An anniversary marred on the Mall
At 11 a.m. on Dec. 16, the sky was overcast on the Mall. The light snow and 20-degree temperature were appropriate, as 40 or so veterans of the Battle of the Bulge gathered at the National World War II Memorial to observe the 66th anniversary of the battle. The veterans and their families stood to one side of the marble marker chiseled with the words “Battle of the Bulge.” On the other side stood the 84-piece Royal Symphonic Band of the Belgian Guides.
Founded in the 1830s, the group is considered one of the world’s foremost wind bands. Its members traveled from Belgium to be with us during our four-day reunion, along with dignitaries from Belgium, Luxembourg and the United States. They had already performed for us at the Belgian Embassy and the Kennedy Center.
Into this scene came a uniformed park ranger in radio communication with someone. He would not allow the ceremony of the placing of the wreath to begin. There was a discussion with our spokesman, and the ranger demanded that the band move behind the veterans so some protocol (something about playing an instrument with one’s back to the wall) would be followed. He remarked, loudly enough for several to hear, “There are more players in the band than spectators.”
What the park employee apparently did not comprehend was that we were not spectators; we were participants in an honorable commemoration. For 15 or 20 minutes, as the band was herded into its proper place, the 80-to 90-year-old veterans huddled with their families on the snow-covered marble. Finally, the ceremony went on. Proper park employee protocols were observed, but the solemnity and honor of the moment were disturbed.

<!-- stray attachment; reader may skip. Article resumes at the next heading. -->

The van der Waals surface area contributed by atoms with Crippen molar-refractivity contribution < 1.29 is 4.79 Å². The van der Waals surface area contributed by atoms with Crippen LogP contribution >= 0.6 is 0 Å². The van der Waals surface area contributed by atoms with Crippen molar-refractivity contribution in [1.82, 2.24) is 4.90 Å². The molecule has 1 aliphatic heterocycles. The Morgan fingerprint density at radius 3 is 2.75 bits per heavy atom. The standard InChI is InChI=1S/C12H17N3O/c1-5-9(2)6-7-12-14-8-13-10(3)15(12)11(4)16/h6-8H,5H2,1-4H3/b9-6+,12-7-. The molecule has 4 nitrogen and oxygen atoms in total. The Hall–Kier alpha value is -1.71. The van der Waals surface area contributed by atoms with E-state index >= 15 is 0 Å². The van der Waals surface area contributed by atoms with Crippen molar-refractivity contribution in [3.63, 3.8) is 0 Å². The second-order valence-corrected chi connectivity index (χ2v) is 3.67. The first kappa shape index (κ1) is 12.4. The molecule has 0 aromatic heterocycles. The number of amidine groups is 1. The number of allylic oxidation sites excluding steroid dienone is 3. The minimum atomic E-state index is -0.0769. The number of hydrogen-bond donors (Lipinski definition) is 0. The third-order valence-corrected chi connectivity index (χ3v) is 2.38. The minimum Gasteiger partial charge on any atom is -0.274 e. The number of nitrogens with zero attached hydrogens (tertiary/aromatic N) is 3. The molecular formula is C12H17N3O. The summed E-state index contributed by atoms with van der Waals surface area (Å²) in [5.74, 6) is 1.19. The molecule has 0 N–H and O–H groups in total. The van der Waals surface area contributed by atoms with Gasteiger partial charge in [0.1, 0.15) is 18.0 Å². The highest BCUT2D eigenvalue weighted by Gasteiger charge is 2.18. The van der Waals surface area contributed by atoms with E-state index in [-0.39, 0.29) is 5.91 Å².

As a veteran in the group, I was embarrassed for this prestigious band and its leaders. They have played for many formal occasions all over Europe. What must they have been thinking? I have no idea how to apologize to them.
We gathered to pay homage to our fallen countrymen. The park employee and his superiors seemed to have no idea of the depth of our feelings, for the people of Belgium and Luxembourg and for our “band of brothers.” I feel sorry for the young park employee who demanded proper protocol. Has he had no school or parent to teach him how to respect, adapt and think beyond a meaningless rule? The park service would be well advised to include respect, adaptation and sensitivity training for its current and future public servants.
Robert Schneider, Hortonville, Wis.